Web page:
You can find previous Brain Dumps here: Part 1
So, today was the formal end of the first week of my Master of Teaching course. The first week was more of an orientation to the online learning tools and a loose introduction to the wider ideas that each course will be based around.
From the actual set-up of each of the courses (I'm enrolled in 4 units), it's pretty interesting how each is quite different in presentation style and set-up. I think that there has been some rough guidelines and direction from the university, but it is quite clear that some of it is still a work in progress. Plus, some approaches are a bit more successful than others!
So, I'm in the Physics/Maths secondary Teaching stream, which means that I should be a properly trained teacher in about two years time, assuming full-time study. I have two mandatory general teaching units, one about classroom management and the other about lesson planning. Then there are the two subject specific units about teaching Maths and Science.
I've found that the two general teaching courses are really the best constructed and interesting. Theories and studies about learning and education, how children (and adults) learn... it doubles over into psychology as well as leadership/management ideas. The Science and Maths units have also started in a similar way, with readings and modules based around learning theories and how to apply them to a group. In coming modules, these specific subject units will diverge away to focus on the specific difficulties and challenges of teaching topics in those areas.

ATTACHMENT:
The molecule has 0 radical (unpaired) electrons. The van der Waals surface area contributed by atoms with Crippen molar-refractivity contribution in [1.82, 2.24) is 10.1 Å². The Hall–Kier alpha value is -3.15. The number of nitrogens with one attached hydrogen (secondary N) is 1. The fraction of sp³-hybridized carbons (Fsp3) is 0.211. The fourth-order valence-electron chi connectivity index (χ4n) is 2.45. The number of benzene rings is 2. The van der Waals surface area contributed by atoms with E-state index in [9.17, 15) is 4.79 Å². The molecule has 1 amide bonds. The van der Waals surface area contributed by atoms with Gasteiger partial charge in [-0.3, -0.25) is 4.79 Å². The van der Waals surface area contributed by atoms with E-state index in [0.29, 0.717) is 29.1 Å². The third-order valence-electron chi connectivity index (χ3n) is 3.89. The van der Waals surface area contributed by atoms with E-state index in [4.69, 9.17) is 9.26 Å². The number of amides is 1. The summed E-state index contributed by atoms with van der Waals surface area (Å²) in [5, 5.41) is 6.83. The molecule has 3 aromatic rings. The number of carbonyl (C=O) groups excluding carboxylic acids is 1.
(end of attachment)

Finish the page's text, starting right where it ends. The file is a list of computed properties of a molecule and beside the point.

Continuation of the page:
It's pretty weird, but the unit that has THE WORST organisation is the Maths one. It's sort of bad to the point where I think that they are trying to make a point of making us appreciate what good organisation and layout can affect learning. At least, I'm hoping that that is the ulterior motive... but I'm sort of resigned to the idea that it is just poorly laid out. It's funny, because they talk about extrinsic cognitive load hampering learning. Extrinsic load is all the stuff that gets in the way of learning, such as when information is presented poorly or in a difficult to parse manner... which means much of the learner's attention is spent trying to decode the presentation rather than focussing on absorbing the understanding of the material!
The Science focussed one has started to move towards the ideas of why student's have taken a turn away from STEM subjects over the last decade or two. Like many things, it does appear to be a mix of factors... and usually not really the easy to identify problems and solutions that you would find in social media and the tabloid press (or even more respected press articles...). Short answer... it is complex. For teachers, it partly lies in the problem of student engagement... some of the solutions seem to have only had a pass-mark or graduation percentage metric in mind, which is problematic. I remember my father complaining of similar solutions that were driven by funding and metrics when he was a lecturer of Mathematics at a University... where he was encouraged to NOT fail students, but just make the course easier.
The two general focus teaching units are interesting for me as they essentially codify idea that I had been thinking about when approaching team leadership and teaching.